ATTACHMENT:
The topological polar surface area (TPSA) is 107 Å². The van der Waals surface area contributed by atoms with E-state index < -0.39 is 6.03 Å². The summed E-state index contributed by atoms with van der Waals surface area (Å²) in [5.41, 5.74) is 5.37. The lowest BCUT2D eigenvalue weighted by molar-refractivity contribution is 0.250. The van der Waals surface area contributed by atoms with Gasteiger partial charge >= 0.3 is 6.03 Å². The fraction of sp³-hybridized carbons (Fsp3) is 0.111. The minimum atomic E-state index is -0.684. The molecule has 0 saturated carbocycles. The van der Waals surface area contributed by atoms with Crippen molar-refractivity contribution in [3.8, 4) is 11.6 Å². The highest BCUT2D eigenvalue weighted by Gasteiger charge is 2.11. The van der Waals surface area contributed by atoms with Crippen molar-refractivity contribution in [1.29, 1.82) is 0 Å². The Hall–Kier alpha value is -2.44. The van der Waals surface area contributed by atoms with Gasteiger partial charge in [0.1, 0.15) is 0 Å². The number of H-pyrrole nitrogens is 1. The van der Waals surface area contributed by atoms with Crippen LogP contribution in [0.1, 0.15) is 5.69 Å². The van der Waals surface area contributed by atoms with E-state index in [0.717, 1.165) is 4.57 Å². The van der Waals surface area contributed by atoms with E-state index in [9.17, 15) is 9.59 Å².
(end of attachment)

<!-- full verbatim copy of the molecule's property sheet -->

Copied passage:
The topological polar surface area (TPSA) is 107 Å². The van der Waals surface area contributed by atoms with E-state index < -0.39 is 6.03 Å². The summed E-state index contributed by atoms with van der Waals surface area (Å²) in [5.41, 5.74) is 5.37. The lowest BCUT2D eigenvalue weighted by molar-refractivity contribution is 0.250. The van der Waals surface area contributed by atoms with Gasteiger partial charge >= 0.3 is 6.03 Å². The fraction of sp³-hybridized carbons (Fsp3) is 0.111. The minimum atomic E-state index is -0.684. The molecule has 0 saturated carbocycles. The van der Waals surface area contributed by atoms with Crippen molar-refractivity contribution in [3.8, 4) is 11.6 Å². The highest BCUT2D eigenvalue weighted by Gasteiger charge is 2.11. The van der Waals surface area contributed by atoms with Crippen molar-refractivity contribution in [1.29, 1.82) is 0 Å². The Hall–Kier alpha value is -2.44. The van der Waals surface area contributed by atoms with Gasteiger partial charge in [0.1, 0.15) is 0 Å². The number of H-pyrrole nitrogens is 1. The van der Waals surface area contributed by atoms with Crippen LogP contribution in [0.1, 0.15) is 5.69 Å². The van der Waals surface area contributed by atoms with E-state index in [0.717, 1.165) is 4.57 Å². The van der Waals surface area contributed by atoms with E-state index in [9.17, 15) is 9.59 Å².